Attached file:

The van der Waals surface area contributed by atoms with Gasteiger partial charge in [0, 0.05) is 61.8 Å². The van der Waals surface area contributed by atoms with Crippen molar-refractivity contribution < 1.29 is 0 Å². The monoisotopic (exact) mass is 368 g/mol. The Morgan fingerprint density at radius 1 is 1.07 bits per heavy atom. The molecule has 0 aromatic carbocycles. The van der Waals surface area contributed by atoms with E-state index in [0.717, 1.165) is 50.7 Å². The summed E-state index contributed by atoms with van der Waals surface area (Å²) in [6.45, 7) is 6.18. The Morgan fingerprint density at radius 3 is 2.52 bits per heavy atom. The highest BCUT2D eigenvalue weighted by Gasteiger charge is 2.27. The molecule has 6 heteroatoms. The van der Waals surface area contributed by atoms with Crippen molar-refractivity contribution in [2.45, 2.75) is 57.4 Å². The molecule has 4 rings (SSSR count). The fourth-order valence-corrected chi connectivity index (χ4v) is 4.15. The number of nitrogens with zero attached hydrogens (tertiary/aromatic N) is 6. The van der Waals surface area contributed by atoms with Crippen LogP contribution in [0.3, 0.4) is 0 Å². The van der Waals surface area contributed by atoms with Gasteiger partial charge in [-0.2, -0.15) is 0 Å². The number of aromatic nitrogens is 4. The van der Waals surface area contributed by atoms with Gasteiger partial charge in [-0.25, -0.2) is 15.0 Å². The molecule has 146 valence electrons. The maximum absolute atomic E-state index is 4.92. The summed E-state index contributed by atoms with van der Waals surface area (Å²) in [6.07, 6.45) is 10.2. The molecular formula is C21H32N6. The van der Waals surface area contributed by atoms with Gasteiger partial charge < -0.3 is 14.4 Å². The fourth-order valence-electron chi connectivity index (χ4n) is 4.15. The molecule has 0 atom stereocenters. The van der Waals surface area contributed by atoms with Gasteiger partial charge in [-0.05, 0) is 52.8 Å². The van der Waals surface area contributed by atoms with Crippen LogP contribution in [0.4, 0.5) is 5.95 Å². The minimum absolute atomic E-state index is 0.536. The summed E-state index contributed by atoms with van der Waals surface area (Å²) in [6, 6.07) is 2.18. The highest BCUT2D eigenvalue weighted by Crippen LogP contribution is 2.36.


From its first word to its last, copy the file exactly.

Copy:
The van der Waals surface area contributed by atoms with Gasteiger partial charge in [0, 0.05) is 61.8 Å². The van der Waals surface area contributed by atoms with Crippen molar-refractivity contribution < 1.29 is 0 Å². The monoisotopic (exact) mass is 368 g/mol. The Morgan fingerprint density at radius 1 is 1.07 bits per heavy atom. The molecule has 0 aromatic carbocycles. The van der Waals surface area contributed by atoms with E-state index in [0.717, 1.165) is 50.7 Å². The summed E-state index contributed by atoms with van der Waals surface area (Å²) in [6.45, 7) is 6.18. The Morgan fingerprint density at radius 3 is 2.52 bits per heavy atom. The highest BCUT2D eigenvalue weighted by Gasteiger charge is 2.27. The molecule has 6 heteroatoms. The van der Waals surface area contributed by atoms with Crippen molar-refractivity contribution in [2.45, 2.75) is 57.4 Å². The molecule has 4 rings (SSSR count). The fourth-order valence-corrected chi connectivity index (χ4v) is 4.15. The number of nitrogens with zero attached hydrogens (tertiary/aromatic N) is 6. The van der Waals surface area contributed by atoms with Crippen LogP contribution in [0.3, 0.4) is 0 Å². The van der Waals surface area contributed by atoms with Gasteiger partial charge in [-0.2, -0.15) is 0 Å². The number of aromatic nitrogens is 4. The van der Waals surface area contributed by atoms with Gasteiger partial charge in [-0.25, -0.2) is 15.0 Å². The molecule has 146 valence electrons. The maximum absolute atomic E-state index is 4.92. The summed E-state index contributed by atoms with van der Waals surface area (Å²) in [6.07, 6.45) is 10.2. The molecular formula is C21H32N6. The van der Waals surface area contributed by atoms with Gasteiger partial charge < -0.3 is 14.4 Å². The fourth-order valence-electron chi connectivity index (χ4n) is 4.15. The molecule has 0 atom stereocenters. The van der Waals surface area contributed by atoms with Gasteiger partial charge in [-0.05, 0) is 52.8 Å². The van der Waals surface area contributed by atoms with Crippen LogP contribution in [0.4, 0.5) is 5.95 Å². The minimum absolute atomic E-state index is 0.536. The summed E-state index contributed by atoms with van der Waals surface area (Å²) in [6, 6.07) is 2.18. The highest BCUT2D eigenvalue weighted by Crippen LogP contribution is 2.36.